Adjacent to Scola Tedesca is Scola Canton, founded in 1531 probably as a private synagogue for a few wealthy families. Noteworthy is the impressive bimah and the medallions with paintings depicting biblical scenes, including the parting of the Red Sea and the Ark of the Covenant.

Nearby is Scola Italiana, built in 1575 but with a mid-18th-century interior. The bimah and the aron dominate the wood-paneled space.

Two other synagogues that were not offered on the tour we took are located steps away in the Ghetto Vecchio (Old Ghetto). Despite its name, the Ghetto Vecchio is newer than the Ghetto Nuovo by about 25 years. 

Here are found Scola Levantina, founded in 1541, and Scola Spa­gnola, from about 1585. Both may have been redesigned in the 17th century by Baldassare Longhena, one of Venice’s most famous Baroque-era architects. Longhena designed Venice’s magnificent Basilica di Santa Maria della Salute on the Grand Canal.

What else to see

Though the Ghetto is small, there are plenty of shops, restaurants and cafés. One of the best shops, a bookstore, is located inside the Jewish Museum. Also inside the museum is a small café serving coffee and excellent pastries. There are also shops in the Campo del Ghetto Nuovo that sell Judaica as well as Venetian souvenirs. Prices for Murano glass rings, bracelets and pendants cost considerably less there than in the other more touristy areas of the city.

Ponte del Ghetto Nuovo

I recommend lunch at the restaurant Ghimel Garden (phone+39 041 243 0711, www.ghimelgarden.com), particularly sitting outside on the terrace beside the canal. Located in a corner of the Campo del Ghetto Nuovo at Cannaregio 2873/c, Ghimel Garden serves Jewish specialties like latkes (potato pancakes) and falafel as well as pastas, fish and pizza. They offer no meat dishes, however.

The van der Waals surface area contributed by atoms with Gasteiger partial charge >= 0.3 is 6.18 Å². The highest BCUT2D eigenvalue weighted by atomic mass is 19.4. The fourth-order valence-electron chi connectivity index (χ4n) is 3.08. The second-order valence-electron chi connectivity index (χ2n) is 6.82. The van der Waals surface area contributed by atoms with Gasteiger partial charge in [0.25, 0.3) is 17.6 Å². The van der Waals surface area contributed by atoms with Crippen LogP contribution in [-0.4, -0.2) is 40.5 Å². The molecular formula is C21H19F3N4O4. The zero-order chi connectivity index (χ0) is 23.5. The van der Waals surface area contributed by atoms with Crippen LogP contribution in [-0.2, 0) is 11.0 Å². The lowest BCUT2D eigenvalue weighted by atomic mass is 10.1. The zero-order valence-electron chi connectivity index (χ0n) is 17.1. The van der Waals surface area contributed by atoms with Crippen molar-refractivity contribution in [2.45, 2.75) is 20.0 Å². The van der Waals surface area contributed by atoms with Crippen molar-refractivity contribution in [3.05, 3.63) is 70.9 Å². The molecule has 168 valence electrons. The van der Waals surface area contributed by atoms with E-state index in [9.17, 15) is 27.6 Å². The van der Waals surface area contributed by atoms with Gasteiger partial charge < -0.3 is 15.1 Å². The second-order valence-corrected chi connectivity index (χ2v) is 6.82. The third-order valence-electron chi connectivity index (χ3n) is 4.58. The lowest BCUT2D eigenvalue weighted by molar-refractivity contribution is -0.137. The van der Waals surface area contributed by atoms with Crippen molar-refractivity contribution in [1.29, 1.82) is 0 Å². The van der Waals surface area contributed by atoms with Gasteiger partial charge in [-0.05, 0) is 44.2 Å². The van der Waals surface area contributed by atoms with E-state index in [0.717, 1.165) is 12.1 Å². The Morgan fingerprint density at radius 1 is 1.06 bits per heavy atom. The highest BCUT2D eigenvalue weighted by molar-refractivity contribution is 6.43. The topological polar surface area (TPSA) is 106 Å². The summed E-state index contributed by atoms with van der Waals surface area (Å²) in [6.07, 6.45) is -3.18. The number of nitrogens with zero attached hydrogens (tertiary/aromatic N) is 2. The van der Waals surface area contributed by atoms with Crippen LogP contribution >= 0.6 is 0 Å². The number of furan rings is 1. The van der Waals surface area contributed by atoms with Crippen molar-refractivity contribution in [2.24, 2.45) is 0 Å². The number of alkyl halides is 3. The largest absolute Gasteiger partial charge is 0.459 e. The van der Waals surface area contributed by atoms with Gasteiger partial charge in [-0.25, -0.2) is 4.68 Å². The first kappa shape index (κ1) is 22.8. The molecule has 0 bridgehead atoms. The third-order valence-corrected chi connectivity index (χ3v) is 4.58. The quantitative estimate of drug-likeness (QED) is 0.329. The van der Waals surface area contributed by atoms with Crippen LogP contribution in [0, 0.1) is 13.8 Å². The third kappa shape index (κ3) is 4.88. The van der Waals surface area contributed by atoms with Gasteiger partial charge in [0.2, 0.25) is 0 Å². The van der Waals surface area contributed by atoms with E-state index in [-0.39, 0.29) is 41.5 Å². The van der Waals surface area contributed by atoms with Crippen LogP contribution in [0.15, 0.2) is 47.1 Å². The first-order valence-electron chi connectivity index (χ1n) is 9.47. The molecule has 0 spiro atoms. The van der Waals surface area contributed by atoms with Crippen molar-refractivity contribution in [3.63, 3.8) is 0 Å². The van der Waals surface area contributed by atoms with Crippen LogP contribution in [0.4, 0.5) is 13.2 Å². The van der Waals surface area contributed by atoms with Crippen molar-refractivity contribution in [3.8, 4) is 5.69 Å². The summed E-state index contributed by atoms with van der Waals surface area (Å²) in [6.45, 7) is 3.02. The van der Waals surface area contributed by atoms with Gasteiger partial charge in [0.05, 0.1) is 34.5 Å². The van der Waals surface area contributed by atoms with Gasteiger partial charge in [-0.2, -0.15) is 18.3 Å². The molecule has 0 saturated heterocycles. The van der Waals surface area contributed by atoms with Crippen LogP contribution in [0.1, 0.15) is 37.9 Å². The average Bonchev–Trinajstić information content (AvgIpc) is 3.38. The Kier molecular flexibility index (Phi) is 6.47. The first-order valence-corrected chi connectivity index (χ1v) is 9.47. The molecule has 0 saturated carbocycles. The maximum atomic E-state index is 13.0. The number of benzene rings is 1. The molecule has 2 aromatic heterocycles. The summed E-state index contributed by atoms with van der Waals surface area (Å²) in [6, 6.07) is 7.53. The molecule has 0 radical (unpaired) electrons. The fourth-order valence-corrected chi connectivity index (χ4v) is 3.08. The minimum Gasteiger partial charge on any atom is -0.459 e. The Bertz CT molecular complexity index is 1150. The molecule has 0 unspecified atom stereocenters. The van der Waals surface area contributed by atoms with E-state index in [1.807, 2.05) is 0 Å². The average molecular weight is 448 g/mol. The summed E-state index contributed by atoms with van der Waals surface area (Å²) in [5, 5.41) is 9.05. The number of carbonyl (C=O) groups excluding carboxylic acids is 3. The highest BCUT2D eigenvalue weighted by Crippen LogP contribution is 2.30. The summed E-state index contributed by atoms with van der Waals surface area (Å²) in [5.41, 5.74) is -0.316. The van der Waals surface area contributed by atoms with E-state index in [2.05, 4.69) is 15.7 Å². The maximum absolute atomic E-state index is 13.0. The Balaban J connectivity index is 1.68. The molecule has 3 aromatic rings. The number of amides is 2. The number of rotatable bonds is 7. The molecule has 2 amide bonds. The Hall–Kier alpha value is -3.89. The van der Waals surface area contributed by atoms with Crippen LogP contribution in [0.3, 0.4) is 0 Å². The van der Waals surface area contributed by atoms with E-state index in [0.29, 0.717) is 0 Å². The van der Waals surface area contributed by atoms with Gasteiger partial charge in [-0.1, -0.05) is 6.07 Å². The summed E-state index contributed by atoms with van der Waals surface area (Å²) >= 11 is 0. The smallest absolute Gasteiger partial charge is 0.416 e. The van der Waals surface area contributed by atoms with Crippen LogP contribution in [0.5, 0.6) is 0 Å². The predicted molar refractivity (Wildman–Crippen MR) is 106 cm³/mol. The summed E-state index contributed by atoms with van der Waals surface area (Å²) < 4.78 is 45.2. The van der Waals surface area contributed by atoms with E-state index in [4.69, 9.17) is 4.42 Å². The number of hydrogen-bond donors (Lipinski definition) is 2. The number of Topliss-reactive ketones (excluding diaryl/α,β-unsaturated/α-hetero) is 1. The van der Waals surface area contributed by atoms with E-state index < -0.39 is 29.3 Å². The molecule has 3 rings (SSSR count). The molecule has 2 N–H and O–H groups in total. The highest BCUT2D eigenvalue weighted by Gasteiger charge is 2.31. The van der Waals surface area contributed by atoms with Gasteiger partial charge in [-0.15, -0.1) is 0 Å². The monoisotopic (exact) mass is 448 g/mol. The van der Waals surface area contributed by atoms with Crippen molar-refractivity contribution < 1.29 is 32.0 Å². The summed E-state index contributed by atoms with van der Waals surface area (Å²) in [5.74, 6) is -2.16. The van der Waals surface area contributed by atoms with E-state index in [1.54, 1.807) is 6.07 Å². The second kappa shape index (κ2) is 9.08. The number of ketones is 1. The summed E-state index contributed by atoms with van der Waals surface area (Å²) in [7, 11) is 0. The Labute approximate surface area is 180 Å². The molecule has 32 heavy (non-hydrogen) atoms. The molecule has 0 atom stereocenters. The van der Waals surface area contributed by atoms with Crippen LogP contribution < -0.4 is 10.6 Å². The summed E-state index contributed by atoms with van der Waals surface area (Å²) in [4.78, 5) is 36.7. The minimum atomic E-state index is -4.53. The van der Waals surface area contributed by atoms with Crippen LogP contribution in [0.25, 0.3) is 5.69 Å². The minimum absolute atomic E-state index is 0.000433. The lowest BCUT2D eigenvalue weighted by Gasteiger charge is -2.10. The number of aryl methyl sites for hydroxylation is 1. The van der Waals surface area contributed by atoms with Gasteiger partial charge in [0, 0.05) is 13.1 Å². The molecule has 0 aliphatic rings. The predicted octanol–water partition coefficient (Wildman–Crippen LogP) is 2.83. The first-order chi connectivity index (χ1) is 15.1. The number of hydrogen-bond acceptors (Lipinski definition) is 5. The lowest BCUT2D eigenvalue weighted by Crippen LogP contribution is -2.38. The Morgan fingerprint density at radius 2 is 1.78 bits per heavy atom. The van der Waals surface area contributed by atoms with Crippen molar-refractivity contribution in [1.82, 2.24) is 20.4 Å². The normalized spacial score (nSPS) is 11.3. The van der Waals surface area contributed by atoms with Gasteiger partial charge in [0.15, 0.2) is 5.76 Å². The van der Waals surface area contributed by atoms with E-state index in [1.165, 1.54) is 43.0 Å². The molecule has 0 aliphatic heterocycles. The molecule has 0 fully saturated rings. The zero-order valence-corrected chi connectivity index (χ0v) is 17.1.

If you go…

The Jewish Museum (phone 39 041 715359, www.museoebraico.it/English) is open daily (except Saturdays and on Jewish holidays) from 10 to 7, June to September, and from 10 to 5:30, October to May. Admission to the museum costs 4, about $4.40 at the time my husband and I visited in October 2016.

Synagogue tours in English and Italian are given in summer, starting on the half hour between 10:30 and 5:30 from Sunday to Friday. In winter, tours take place 10:30 to 4:30. The tour cost is 10 and includes entry to the museum.

The Ghetto is located in Cannaregio about half a mile from the Santa Lucia train station. The closest vaporetto (water bus) stops are Ponte Guglie, from which it is a 10-minute walk to the Campo del Ghetto Nuovo, and Santa Marcuola, about a 15-minute walk.